Pleasantly light and with an interesting design that somewhat betrays the typical look of an entry-level phone
Low sensitivity screen means using Alcatel OT-710 is a chore despite having a fairly manageable user interface
Even at this price level, the OT-720 appears excessively bare, lacking even support for 3G networks. It does have a decent music player though
Alcatel OT-710 will carry out most tasks at a steady pace but the delay is still painfully obvious
Depending on the use of internet and multimedia features, the phone will work for up to 3-4 days
Review by Sunetra Chakravati,12/12/2011 4:01:28 PM
Look and feel
Ease of use
Attractive and compact budget phone, decent battery life, sufficient amount of built-in apps.
Low sensitivity touchscreen is a deal breaker, and lacks even the most basic connectivity features like 3G.
Alcatel is well known for its affordable and simple to use phones. The company’s venture into the touch-screen phone arena, however, has been met with mixed results.
On the surface at least, the Alcatel OT-710 is a very compact and interesting looking phone. It may be a bit on the thick side, but given the overall size, that’s hardly an issue. Due to its all-plastic build, the Alcatel OT-710 is also pleasantly light, and the glossy area of the screen apart, does a solid job at preventing user fingerprints. The decorated interchangeable battery covers that are boxed with the phone look particularly appealing as they engulf the back and sides of the handset.
A monoblock touch-screen phone relies heavily on the screen for user interaction, and as such, the usability of the handset depends on the quality of the touch-screen. Sadly, the the OT-710’s 2.83-inch resistive touch-screen is the source of all kinds of frustration. First and foremost, it’s incredibly unresponsive, which means the user has to apply excessive pressure to the screen for it to work. It goes without saying that typing long messages or emails on the OT-710 is a tiresome process. Things start to improve when using a stylus (not supplied), only to get derailed moments later by the crawling pace of the phone. Another major issue with the screen is that it completely fades out in direct sunlight, which even for a budget offering like the OT-710 is an oversight that is hard to accept.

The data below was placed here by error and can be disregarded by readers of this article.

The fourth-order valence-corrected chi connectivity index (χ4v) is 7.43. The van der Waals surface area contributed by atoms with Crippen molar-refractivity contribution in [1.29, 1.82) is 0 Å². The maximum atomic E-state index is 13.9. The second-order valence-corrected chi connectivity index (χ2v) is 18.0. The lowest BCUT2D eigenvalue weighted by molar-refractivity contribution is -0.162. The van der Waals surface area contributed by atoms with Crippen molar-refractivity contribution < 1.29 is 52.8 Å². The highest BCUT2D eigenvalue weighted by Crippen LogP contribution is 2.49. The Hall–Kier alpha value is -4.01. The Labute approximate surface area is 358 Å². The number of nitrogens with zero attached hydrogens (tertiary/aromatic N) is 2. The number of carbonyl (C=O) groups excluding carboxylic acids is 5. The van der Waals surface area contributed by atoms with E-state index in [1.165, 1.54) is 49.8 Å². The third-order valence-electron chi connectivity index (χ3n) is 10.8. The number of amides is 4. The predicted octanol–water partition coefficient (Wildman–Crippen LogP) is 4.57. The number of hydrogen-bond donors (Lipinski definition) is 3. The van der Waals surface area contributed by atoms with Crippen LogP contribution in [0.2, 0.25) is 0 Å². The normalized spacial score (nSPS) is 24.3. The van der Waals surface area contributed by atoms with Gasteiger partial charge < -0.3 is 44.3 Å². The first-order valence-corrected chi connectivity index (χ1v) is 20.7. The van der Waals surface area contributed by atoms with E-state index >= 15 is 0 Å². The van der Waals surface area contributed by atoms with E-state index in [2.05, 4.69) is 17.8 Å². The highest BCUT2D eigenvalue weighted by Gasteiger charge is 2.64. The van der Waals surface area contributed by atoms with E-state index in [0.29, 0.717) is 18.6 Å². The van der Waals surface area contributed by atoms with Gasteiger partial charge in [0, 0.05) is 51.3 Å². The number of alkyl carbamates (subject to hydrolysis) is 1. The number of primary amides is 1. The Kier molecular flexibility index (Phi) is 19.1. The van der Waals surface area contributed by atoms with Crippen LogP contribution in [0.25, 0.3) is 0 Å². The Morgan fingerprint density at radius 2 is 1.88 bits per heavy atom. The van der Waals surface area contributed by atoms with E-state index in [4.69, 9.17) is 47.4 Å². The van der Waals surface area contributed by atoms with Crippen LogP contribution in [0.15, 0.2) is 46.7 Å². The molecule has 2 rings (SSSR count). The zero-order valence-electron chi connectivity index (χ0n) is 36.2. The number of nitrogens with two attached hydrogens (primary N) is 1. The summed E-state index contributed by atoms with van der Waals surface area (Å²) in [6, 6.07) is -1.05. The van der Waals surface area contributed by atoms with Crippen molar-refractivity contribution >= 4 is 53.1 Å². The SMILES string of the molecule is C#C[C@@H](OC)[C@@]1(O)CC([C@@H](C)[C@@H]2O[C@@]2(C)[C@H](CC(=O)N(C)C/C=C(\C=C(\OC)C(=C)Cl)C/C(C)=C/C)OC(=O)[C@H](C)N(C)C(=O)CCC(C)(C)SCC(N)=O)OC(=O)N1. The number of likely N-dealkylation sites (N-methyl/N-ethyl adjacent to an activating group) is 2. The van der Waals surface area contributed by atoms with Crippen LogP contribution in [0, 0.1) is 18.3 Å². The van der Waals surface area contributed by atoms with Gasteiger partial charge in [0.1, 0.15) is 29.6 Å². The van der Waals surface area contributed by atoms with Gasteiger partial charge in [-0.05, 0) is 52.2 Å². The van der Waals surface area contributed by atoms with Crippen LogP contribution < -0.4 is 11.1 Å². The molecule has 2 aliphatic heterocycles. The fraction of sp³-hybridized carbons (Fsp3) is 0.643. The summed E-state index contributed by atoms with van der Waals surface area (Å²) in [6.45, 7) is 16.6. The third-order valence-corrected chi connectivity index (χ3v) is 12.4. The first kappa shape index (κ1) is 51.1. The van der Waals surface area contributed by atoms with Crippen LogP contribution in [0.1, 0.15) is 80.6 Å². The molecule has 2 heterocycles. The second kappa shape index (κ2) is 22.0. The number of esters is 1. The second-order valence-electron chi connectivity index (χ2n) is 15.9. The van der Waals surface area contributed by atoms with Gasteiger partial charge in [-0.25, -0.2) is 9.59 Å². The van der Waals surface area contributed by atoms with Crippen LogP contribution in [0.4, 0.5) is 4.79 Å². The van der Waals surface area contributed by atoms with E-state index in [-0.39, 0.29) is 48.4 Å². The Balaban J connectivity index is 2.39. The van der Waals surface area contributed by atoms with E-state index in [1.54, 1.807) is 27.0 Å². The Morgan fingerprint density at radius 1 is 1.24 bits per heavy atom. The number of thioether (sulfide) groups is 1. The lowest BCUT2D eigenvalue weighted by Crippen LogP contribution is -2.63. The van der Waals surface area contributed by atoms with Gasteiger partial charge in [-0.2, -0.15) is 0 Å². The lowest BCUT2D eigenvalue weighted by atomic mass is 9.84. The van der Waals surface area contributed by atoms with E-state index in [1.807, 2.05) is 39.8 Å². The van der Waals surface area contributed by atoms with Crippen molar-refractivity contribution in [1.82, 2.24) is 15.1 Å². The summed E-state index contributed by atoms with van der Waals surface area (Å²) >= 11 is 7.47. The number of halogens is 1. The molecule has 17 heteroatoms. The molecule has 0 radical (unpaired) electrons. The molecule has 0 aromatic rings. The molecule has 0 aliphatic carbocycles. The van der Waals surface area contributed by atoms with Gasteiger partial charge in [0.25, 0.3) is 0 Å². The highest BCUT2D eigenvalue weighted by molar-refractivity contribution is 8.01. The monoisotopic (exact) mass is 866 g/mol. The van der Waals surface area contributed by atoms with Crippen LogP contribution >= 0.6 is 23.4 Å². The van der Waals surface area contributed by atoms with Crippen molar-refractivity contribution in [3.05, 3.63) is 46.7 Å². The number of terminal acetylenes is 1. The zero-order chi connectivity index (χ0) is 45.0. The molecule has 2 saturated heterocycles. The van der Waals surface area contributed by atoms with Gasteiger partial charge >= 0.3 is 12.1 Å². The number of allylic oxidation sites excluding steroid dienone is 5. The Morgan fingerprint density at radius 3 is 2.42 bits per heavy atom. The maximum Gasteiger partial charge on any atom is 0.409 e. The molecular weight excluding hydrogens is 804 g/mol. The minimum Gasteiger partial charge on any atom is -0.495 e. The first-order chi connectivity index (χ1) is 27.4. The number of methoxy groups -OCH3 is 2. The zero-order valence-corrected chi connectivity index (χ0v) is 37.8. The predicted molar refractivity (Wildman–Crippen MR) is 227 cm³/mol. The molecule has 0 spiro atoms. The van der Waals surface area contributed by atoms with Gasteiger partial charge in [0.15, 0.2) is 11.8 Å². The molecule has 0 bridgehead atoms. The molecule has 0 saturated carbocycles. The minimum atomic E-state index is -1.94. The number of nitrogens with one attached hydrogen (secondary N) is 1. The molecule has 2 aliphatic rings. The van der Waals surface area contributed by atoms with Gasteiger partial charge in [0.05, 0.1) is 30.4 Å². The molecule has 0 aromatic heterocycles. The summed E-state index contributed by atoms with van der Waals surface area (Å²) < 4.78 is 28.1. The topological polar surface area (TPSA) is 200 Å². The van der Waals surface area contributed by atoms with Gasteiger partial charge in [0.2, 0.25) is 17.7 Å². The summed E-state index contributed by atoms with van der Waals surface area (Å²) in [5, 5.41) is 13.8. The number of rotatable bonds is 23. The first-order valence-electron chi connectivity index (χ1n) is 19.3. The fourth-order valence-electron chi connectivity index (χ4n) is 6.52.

The OT-710 is also lacking modern connectivity options. There’s only EDGE data speed for web browsing, while microUSB and Bluetooth are present for local data transfers.The display resolution of 240x320 pixels is outdated but quite common in entry-level phones, and thankfully the icons and fonts are large enough to be easily read. There’s just one home screen available but the user can populate it with a number of widgets for the music player, weather, calendar appointments and RSS news feeds. A very handy feature is the ability to choose which items are displayed in the main menu so you can avoid that painful scrolling for a little longer.If you aren’t specifically looking for a smartphone, the selection of built-in apps will be sufficient in most cases. The email app supports multiple accounts, and setting up popular services like Gmail, Hotmail and Yahoo! can be done in a few basic steps. The music player in particular made an impression with its clean and no-nonsense interface, and there’s even a useful option to broadcast tracks over to a nearby FM radio receiver.At this price point, you shouldn’t expect much from the built-in fixed focus camera: it has an unintuitive UI, no flash, and the two-megapixel shots suffer from exaggerated colours.
The basic premise of the Alcatel OT-710 is where it fails. Being attractive and affordable is only one side of the deal. The other, equally crucial part is usability, and the flawed execution of the touch-screen steals any enjoyment of handling this phone. Even with a very appealing contract, there are better affordable touch-screen phones available.